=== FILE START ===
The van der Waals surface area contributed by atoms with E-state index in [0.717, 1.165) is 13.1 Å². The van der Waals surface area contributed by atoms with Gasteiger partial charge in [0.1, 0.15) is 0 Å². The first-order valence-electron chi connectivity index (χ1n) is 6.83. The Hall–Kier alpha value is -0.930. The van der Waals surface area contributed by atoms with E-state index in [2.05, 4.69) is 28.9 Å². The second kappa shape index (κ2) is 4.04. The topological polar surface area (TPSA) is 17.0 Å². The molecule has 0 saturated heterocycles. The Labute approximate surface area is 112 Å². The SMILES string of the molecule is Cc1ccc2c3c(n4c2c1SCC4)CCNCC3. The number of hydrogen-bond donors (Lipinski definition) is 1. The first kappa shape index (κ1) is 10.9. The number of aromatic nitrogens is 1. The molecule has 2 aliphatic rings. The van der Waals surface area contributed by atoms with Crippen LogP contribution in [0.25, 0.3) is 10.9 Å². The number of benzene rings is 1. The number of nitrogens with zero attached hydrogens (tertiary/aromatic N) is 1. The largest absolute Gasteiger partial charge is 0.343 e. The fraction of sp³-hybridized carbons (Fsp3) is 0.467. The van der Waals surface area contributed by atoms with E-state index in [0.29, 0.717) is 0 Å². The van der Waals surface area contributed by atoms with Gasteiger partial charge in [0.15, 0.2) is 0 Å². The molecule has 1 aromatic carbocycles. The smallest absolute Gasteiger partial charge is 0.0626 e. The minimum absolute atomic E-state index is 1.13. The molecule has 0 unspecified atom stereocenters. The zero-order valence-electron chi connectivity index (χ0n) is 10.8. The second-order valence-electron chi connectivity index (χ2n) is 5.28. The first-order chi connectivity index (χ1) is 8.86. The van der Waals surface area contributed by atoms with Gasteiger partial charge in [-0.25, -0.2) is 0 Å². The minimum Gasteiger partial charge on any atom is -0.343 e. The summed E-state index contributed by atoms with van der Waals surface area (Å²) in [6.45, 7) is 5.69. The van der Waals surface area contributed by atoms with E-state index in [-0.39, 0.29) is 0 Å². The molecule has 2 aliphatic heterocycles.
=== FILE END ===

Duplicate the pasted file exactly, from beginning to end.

The van der Waals surface area contributed by atoms with E-state index in [0.717, 1.165) is 13.1 Å². The van der Waals surface area contributed by atoms with Gasteiger partial charge in [0.1, 0.15) is 0 Å². The first-order valence-electron chi connectivity index (χ1n) is 6.83. The Hall–Kier alpha value is -0.930. The van der Waals surface area contributed by atoms with E-state index in [2.05, 4.69) is 28.9 Å². The second kappa shape index (κ2) is 4.04. The topological polar surface area (TPSA) is 17.0 Å². The molecule has 0 saturated heterocycles. The Labute approximate surface area is 112 Å². The SMILES string of the molecule is Cc1ccc2c3c(n4c2c1SCC4)CCNCC3. The number of hydrogen-bond donors (Lipinski definition) is 1. The first kappa shape index (κ1) is 10.9. The number of aromatic nitrogens is 1. The molecule has 2 aliphatic rings. The van der Waals surface area contributed by atoms with Crippen LogP contribution in [0.25, 0.3) is 10.9 Å². The number of benzene rings is 1. The number of nitrogens with zero attached hydrogens (tertiary/aromatic N) is 1. The largest absolute Gasteiger partial charge is 0.343 e. The fraction of sp³-hybridized carbons (Fsp3) is 0.467. The van der Waals surface area contributed by atoms with E-state index in [0.29, 0.717) is 0 Å². The van der Waals surface area contributed by atoms with Gasteiger partial charge in [0.15, 0.2) is 0 Å². The molecule has 1 aromatic carbocycles. The smallest absolute Gasteiger partial charge is 0.0626 e. The minimum absolute atomic E-state index is 1.13. The molecule has 0 unspecified atom stereocenters. The zero-order valence-electron chi connectivity index (χ0n) is 10.8. The second-order valence-electron chi connectivity index (χ2n) is 5.28. The first-order chi connectivity index (χ1) is 8.86. The van der Waals surface area contributed by atoms with Gasteiger partial charge in [-0.25, -0.2) is 0 Å². The minimum Gasteiger partial charge on any atom is -0.343 e. The summed E-state index contributed by atoms with van der Waals surface area (Å²) in [6.45, 7) is 5.69. The van der Waals surface area contributed by atoms with E-state index in [-0.39, 0.29) is 0 Å². The molecule has 2 aliphatic heterocycles.